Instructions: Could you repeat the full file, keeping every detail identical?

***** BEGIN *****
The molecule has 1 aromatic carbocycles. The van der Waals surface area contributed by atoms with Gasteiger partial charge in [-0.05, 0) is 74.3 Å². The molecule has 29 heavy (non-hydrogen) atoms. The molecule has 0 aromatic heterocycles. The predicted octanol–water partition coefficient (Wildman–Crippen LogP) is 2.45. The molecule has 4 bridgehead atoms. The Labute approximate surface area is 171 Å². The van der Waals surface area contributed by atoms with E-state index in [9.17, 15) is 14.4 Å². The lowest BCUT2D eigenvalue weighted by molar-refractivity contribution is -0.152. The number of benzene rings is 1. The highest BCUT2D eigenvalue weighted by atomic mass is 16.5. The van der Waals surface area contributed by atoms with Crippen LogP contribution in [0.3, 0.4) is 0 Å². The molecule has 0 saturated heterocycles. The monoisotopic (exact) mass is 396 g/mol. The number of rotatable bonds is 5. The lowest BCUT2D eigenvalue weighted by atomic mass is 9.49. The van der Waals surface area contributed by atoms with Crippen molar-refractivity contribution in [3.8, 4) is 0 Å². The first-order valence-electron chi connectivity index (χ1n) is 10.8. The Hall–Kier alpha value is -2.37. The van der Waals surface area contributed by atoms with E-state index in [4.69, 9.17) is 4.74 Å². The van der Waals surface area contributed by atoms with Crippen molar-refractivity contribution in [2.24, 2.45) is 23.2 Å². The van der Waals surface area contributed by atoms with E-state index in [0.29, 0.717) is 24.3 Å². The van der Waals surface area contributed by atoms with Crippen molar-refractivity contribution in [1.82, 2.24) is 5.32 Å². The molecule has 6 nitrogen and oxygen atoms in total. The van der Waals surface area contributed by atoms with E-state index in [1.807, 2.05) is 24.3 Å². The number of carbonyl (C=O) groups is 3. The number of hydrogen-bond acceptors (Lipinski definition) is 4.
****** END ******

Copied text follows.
The molecule has 1 aromatic carbocycles. The van der Waals surface area contributed by atoms with Gasteiger partial charge in [-0.05, 0) is 74.3 Å². The molecule has 29 heavy (non-hydrogen) atoms. The molecule has 0 aromatic heterocycles. The predicted octanol–water partition coefficient (Wildman–Crippen LogP) is 2.45. The molecule has 4 bridgehead atoms. The Labute approximate surface area is 171 Å². The van der Waals surface area contributed by atoms with E-state index in [9.17, 15) is 14.4 Å². The lowest BCUT2D eigenvalue weighted by molar-refractivity contribution is -0.152. The number of benzene rings is 1. The highest BCUT2D eigenvalue weighted by atomic mass is 16.5. The van der Waals surface area contributed by atoms with Crippen LogP contribution in [0.3, 0.4) is 0 Å². The molecule has 0 saturated heterocycles. The monoisotopic (exact) mass is 396 g/mol. The number of rotatable bonds is 5. The lowest BCUT2D eigenvalue weighted by atomic mass is 9.49. The van der Waals surface area contributed by atoms with Crippen molar-refractivity contribution in [3.8, 4) is 0 Å². The first-order valence-electron chi connectivity index (χ1n) is 10.8. The Hall–Kier alpha value is -2.37. The van der Waals surface area contributed by atoms with E-state index in [4.69, 9.17) is 4.74 Å². The van der Waals surface area contributed by atoms with Crippen molar-refractivity contribution in [2.24, 2.45) is 23.2 Å². The van der Waals surface area contributed by atoms with E-state index in [0.29, 0.717) is 24.3 Å². The van der Waals surface area contributed by atoms with Crippen molar-refractivity contribution in [1.82, 2.24) is 5.32 Å². The molecule has 6 nitrogen and oxygen atoms in total. The van der Waals surface area contributed by atoms with E-state index in [1.807, 2.05) is 24.3 Å². The number of carbonyl (C=O) groups is 3. The number of hydrogen-bond acceptors (Lipinski definition) is 4.